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Dissatisfied with Americans' attitudes, Trump picks his own approval rating

This generally isn't what "very stable geniuses" do in response to evidence.
President Donald Trump speaks in the Diplomatic Reception Room of the White House in Washington, Monday, Aug. 14, 2017. (AP Photo/Evan Vucci)

About two weeks after his inauguration, Donald Trump was confronted with news reports about the absence of a honeymoon period and his failing popularity. The new president made a declaration about all public-opinion polls: "Any negative polls are fake news."

It was a curious posture to take publicly. To hear Trump tell it, polls he likes are real and trustworthy, while polls he dislikes are unreliable and "fake." Why? Because he says so.

As ridiculous as this was, this presidential assessment was a sign of things to come. In recent days, Trump has ignored a series of national, independent polls that show him unpopular, and instead promoted results from Rasmussen, a Republican-friendly pollster, which has published results that make him feel better.

This morning, however, the president went a little further during an interview on a conservative radio show. As the Washington Post's Greg Sargent noted, Trump apparently believes even cherry-picked surveys are understating Americans' love for their president.

In today's interview with "Bernie and Sid in the Morning" on WABC radio, Trump listened modestly as his hosts showered obsequious praise on him for heroically making America great in the face of unremitting hate from the media."A poll just came out now, Rasmussen, it's now 51," Trump said. "They say that it's 51 but add another 7 or 8 points to it.... They don't want to talk about it, but when they get into the booth they're going to vote for Trump."

OK, a few things.

First, Rasmussen's latest report puts Trump's approval rating at 47%, not 51%. But even putting that aside, Rasmussen's data remains an outlier, and most of the major polling outlets put the president's current support quite a bit lower. The average currently stands at about 40%.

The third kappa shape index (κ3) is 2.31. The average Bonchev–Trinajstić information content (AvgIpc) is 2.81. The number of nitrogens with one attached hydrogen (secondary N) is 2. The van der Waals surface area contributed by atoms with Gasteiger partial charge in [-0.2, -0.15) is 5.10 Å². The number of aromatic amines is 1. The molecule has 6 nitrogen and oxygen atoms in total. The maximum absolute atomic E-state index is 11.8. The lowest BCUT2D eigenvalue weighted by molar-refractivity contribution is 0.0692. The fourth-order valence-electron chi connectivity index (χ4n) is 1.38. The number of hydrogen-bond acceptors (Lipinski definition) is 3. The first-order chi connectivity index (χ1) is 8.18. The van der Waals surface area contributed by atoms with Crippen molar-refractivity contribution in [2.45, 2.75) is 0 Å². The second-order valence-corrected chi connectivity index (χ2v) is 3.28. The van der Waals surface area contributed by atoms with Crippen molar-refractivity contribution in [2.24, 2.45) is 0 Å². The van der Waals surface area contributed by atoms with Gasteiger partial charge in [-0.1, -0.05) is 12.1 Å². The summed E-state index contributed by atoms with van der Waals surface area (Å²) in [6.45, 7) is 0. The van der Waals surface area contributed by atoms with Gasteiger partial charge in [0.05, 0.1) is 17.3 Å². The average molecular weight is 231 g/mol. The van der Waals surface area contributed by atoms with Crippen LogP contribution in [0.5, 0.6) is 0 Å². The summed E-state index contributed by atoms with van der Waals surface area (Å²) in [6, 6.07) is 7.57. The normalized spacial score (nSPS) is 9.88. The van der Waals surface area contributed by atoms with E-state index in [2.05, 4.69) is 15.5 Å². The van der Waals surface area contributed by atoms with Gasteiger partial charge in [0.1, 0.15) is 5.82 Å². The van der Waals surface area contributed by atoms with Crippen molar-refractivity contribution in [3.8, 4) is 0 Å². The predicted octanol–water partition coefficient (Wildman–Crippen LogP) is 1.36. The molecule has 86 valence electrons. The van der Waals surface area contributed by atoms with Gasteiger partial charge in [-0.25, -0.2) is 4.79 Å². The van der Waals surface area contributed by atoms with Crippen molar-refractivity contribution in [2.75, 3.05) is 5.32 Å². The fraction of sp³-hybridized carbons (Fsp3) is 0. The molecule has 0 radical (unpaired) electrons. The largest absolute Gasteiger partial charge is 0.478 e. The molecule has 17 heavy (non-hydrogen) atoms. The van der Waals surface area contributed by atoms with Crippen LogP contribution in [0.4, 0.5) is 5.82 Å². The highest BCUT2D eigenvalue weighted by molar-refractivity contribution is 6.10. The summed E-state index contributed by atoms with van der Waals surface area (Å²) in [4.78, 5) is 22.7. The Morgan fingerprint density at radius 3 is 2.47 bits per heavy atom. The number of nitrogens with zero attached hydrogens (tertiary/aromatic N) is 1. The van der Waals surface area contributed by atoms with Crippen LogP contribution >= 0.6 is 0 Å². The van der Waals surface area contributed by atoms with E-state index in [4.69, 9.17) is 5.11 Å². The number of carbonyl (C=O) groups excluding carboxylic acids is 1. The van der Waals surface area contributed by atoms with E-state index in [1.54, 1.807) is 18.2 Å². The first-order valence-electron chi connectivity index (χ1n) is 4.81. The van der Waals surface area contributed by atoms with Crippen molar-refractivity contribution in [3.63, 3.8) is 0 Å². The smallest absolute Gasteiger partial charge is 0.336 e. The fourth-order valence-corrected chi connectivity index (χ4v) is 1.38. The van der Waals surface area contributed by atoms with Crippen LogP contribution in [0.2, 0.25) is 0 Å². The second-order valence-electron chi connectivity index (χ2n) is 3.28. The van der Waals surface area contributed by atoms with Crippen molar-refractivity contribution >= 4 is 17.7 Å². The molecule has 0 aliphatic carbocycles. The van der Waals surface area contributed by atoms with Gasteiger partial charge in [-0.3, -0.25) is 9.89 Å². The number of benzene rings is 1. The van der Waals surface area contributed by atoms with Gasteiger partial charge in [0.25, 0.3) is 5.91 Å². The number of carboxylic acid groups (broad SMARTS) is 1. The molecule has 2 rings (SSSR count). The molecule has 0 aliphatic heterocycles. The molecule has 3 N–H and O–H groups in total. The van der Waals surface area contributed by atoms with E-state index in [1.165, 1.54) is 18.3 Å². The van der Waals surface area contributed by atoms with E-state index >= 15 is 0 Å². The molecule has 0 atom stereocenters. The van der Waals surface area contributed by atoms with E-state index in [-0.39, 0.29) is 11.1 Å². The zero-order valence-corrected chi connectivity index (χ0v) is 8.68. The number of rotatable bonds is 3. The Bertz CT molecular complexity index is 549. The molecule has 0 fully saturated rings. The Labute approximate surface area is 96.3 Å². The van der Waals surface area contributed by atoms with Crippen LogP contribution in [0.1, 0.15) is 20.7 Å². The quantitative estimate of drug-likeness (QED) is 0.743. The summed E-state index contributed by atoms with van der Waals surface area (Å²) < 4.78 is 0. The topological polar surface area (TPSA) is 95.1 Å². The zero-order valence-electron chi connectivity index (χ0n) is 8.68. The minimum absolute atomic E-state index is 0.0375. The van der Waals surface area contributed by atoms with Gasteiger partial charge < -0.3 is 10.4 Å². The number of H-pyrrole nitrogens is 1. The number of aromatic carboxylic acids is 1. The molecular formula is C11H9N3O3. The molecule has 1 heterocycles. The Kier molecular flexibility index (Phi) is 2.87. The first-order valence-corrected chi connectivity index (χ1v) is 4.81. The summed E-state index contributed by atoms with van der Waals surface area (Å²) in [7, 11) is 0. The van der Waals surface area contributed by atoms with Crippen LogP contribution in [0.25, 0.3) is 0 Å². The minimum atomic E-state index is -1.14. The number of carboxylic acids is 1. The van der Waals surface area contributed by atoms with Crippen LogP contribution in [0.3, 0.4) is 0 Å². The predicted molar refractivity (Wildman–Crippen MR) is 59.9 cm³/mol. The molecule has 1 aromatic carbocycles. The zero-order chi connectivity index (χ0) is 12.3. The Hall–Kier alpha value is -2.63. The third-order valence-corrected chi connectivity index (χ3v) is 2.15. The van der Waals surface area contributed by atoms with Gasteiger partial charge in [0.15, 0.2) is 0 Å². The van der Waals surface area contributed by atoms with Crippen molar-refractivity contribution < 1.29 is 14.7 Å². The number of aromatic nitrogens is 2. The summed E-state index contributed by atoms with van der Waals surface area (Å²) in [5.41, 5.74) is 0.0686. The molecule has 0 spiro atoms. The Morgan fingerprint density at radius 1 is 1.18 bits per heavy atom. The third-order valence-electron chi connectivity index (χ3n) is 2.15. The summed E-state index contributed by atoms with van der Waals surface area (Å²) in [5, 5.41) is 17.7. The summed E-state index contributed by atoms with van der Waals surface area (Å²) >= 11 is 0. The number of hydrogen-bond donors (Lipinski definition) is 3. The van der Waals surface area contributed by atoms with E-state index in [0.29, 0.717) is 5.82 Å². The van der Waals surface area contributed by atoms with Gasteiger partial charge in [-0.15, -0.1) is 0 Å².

Second, this entire subject is one Trump should avoid. At this point in his presidency, Trump is the least popular president since the dawn of modern American polling. With this in mind, the smart move would be for him to subtly steer conversations away from polls, pretending to be principally concerned with governing, not the ebbs and flows of day-to-day political noise.

Instead, Trump seems determined to keep the focus on one of the more notable embarrassments of his presidency.

Third, Trump is ignoring inconvenient data, and then arbitrarily adding "7 or 8 points" to outliers, just because he has a hunch this is a legitimate thing to do. Even for this president, that's pretty nutty. It's certainly not what "very stable geniuses" do in response to evidence.

But circling back to our coverage from several weeks ago, there's an even more alarming aspect to this: if Trump looks at all polling data through an ego-boosting lens, he'll never know when it might be wise to change course.

After more than a year of effort, if you were a historically unpopular president -- despite a healthy economy and generally favorable conditions -- you might consider some kind of course correction. That, however, would require a combination of effort and the reevaluation of key assumptions. This president has no interest in either.

Indeed, it would also necessitate an ability to see data as it actually exists, and we can add this to the list of things Trump isn't prepared to do.

Greg added, "If this trade war goes south, and the public rejects it, will Trump even know or believe that is happening?"

The answer, by all appearances, is probably not.